Thursday

1st Dec 2022

Xenophobia on the rise in Germany, study finds

  • Far-right protesters in Chemnitz, a city in eastern Germany that has been a flashpoint for tensions this year (Photo: Tim Mönsh)

Germans are becoming more hostile towards immigrants, people of the Muslim and Jewish faiths, and other minorities like the Roma, according to a new study.

A report out this week by the Leipzig-based Competence Centre for Right-Wing Extremism and Democracy Research found that more than one-out-of-three Germans think foreigners come only to exploit the welfare state.

Read and decide

Join EUobserver today

Become an expert on Europe

Get instant access to all articles — and 20 years of archives. 14-day free trial.

... or subscribe as a group

Oliver Decker, who headed the study and survey, told Deutsche Welle that "more than 30 percent of the people living in eastern Germany unanimously agree with xenophobic views."

The figure drops down to around 22 percent in western Germany, he noted.

The study appears to dovetail with a spate of far-right events held in Germany last year.

According to a government dataset compiled by Der Spiegel magazine, Germany was host to some 289 far-right events in 2017, the most since 2005.

In August, far-right demonstrators and residents in the German town of Chemnitz marched in anger, some waving Nazi salutes, after immigrants were named as suspects in the stabbing death of a 35-year-old German-Cuban carpenter.

Other high profile acts of violence against immigrants and religious minorities in Germany stand in stark contrast to the country's open-door policy for hosting and helping refugees in 2015.

The Leipzig authoritarianism study appears to point towards a change of heart.

Some 44 percent of Germans surveyed for the research now want a ban on Muslim immigration, compared to 36.5 percent in 2014.

It also found that more than one-in-two Germans said Muslims make them feel like strangers, compared to 43 percent four years ago.

Elmar Brahler, who co-authored the Leipzig study, said right-wing extremists are turning towards parties like Germany's far-right Alternative for Germany (AfD).

Anti-semitism is also in the rise in eastern Germany, increasing from 4.1 percent in 2016 to 5.2 percent in 2018.

"Up to one-third of respondents agree at least in part with anti-semitic statements," said Decker.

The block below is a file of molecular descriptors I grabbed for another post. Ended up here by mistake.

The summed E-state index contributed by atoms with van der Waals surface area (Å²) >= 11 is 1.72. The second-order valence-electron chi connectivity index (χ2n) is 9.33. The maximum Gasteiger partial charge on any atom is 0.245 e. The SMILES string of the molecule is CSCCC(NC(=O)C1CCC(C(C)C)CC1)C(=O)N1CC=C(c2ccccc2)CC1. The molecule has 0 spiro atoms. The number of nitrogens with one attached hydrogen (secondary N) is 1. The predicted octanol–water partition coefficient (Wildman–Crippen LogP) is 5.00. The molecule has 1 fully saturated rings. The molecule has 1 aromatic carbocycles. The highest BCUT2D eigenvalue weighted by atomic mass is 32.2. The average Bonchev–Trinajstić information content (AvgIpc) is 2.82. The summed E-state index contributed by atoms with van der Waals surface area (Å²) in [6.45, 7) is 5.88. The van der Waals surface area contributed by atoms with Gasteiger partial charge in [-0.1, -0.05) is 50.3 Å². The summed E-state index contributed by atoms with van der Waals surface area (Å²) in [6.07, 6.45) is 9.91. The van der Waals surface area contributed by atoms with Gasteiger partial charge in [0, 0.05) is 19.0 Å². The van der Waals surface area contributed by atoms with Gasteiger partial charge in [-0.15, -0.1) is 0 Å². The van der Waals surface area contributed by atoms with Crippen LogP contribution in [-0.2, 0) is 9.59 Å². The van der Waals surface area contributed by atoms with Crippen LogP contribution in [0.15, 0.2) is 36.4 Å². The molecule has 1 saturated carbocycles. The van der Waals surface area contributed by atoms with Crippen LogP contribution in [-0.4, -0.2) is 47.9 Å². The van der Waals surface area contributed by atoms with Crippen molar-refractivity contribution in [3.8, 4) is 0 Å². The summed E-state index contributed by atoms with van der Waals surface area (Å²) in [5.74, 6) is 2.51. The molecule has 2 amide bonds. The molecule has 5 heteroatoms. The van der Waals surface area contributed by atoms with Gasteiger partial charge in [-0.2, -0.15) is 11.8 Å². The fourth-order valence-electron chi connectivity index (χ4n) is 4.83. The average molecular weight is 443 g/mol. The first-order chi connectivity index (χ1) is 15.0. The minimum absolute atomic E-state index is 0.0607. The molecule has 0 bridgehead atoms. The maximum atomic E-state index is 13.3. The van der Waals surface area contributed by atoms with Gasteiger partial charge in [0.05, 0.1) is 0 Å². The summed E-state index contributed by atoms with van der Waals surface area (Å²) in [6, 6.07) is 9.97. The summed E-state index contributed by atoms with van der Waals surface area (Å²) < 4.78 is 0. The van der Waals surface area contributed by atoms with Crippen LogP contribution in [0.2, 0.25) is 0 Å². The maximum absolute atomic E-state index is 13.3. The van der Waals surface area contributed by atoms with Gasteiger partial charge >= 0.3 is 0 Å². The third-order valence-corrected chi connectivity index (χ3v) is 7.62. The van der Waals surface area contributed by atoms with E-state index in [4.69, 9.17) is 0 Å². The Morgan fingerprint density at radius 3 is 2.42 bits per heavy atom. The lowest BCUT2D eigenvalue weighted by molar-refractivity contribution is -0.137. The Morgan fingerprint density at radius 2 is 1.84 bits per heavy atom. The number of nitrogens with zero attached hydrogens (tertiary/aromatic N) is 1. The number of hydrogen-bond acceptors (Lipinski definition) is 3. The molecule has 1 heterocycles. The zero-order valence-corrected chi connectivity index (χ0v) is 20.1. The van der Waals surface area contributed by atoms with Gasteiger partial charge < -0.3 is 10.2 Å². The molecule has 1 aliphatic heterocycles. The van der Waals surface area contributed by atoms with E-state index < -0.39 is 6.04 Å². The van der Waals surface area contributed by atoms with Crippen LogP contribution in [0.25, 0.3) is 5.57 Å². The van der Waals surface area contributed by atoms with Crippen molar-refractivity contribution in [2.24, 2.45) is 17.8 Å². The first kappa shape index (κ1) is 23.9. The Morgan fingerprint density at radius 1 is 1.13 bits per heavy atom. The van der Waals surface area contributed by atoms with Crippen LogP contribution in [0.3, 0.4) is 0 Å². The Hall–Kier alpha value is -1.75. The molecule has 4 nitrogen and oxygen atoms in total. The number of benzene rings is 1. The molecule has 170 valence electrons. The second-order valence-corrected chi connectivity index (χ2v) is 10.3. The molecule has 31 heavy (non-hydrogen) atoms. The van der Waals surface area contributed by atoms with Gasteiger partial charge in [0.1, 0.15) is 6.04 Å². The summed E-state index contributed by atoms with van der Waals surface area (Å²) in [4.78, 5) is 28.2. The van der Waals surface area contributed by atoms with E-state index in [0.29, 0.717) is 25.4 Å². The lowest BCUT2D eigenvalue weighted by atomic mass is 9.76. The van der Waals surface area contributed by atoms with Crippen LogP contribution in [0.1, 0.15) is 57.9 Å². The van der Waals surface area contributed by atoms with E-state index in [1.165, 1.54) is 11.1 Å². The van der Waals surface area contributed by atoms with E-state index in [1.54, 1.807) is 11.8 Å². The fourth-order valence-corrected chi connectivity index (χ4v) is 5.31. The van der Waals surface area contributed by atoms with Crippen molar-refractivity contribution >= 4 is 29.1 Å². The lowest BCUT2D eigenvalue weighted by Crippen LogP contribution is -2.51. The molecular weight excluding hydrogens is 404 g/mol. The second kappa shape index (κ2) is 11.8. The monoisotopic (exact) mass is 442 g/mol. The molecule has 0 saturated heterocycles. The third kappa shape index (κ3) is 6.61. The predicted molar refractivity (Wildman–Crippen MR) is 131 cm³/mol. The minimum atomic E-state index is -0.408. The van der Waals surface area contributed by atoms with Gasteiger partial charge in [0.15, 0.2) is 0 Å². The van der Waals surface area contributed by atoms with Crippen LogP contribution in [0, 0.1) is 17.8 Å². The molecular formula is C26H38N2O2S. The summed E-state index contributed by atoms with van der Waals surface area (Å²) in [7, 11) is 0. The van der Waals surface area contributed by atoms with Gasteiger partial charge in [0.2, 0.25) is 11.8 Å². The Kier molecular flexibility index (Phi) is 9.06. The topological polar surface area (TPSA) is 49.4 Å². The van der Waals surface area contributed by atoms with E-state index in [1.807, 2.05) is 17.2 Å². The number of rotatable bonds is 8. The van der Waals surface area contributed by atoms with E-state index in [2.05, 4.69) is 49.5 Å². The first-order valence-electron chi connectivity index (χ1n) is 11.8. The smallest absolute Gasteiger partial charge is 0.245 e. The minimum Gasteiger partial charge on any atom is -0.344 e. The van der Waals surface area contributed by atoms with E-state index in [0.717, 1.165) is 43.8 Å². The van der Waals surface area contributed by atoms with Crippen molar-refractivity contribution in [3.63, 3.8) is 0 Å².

Roma and Sinti minorities are not spared, either.

Some 60 percent in the study believe they are prone to crime, a five percent increase since 2014.

Chemnitz neo-Nazis pose questions for Germany

UN human rights commissioner urged EU leaders to condemn violence that recalled the 1930s, but the local situation in former East Germany does not apply to the whole country.

Opinion

EU should take action on Pegida racism

Germany’s “anti-Islamisation” Pegida movement is a worrying phenomenon, which is quickly taking on a European dimension.

Merkel loyalist AKK wins CDU leadership battle

Annegret Kramp-Karrenbauer, seen as championing similar policies to Angela Merkel, has won the CDU party leadership contest and is thus the frontrunner to become chancellor once Merkel leaves. But a split party will mean challenges.

Frontex leadership candidates grilled by MEPs

Terezija Gras from Croatia, Dutchman Hans Leijtens, and Frontex's current interim executive director Aija Kalnaja, are all competing for a job left vacant by the resignation of Fabrice Leggeri.

Sweden says 'no' to EU asylum relocation pledges

Sweden won't make any pledges to relocate asylum seekers under a French-inspired EU plan because there is no legal basis, says Sweden's ambassador to the EU. But Sweden's new right-wing government is also tightening migration rules.

Sweden says 'no' to EU asylum relocation pledges

Sweden won't make any pledges to relocate asylum seekers under a French-inspired EU plan because there is no legal basis, says Sweden's ambassador to the EU. But Sweden's new right-wing government is also tightening migration rules.

News in Brief

  1. 'Pro-Kremlin group' in EU Parliament cyberattack
  2. Ukraine will decide on any peace talks, Borrell says
  3. Germany blocks sale of chip factory to Chinese subsidiary
  4. Strikes and protests over cost-of-living grip Greece, Belgium
  5. Liberal MEPs want Musk quizzed in parliament
  6. Bulgarian policeman shot dead at Turkish border
  7. 89 people allowed to disembark in Italy, aid group says
  8. UN chief tells world: Cooperate on climate or perish

Stakeholders' Highlights

  1. Nordic Council of MinistersCOP27: Food systems transformation for climate action
  2. Nordic Council of MinistersThe Nordic Region and the African Union urge the COP27 to talk about gender equality
  3. International Sustainable Finance CentreJoin CEE Sustainable Finance Summit, 15 – 19 May 2023, high-level event for finance & business
  4. Friedrich Naumann Foundation European DialogueGender x Geopolitics: Shaping an Inclusive Foreign Security Policy for Europe
  5. Obama FoundationThe Obama Foundation Opens Applications for its Leaders Program in Europe
  6. EFBWW – EFBH – FETBBA lot more needs to be done to better protect construction workers from asbestos

Latest News

  1. EU Commission proposes suspending billions to Hungary
  2. EU: Russian assets to be returned in case of peace treaty
  3. Frontex leadership candidates grilled by MEPs
  4. Portugal was poised to scrap 'Golden Visas' - why didn't it?
  5. Why the EU asbestos directive revision ... needs revising
  6. Nato renews membership vow to Ukraine
  7. Catalan spyware victims demand justice
  8. Is the overwhelming critique of Qatar hypocritical?

Join EUobserver

Support quality EU news

Join us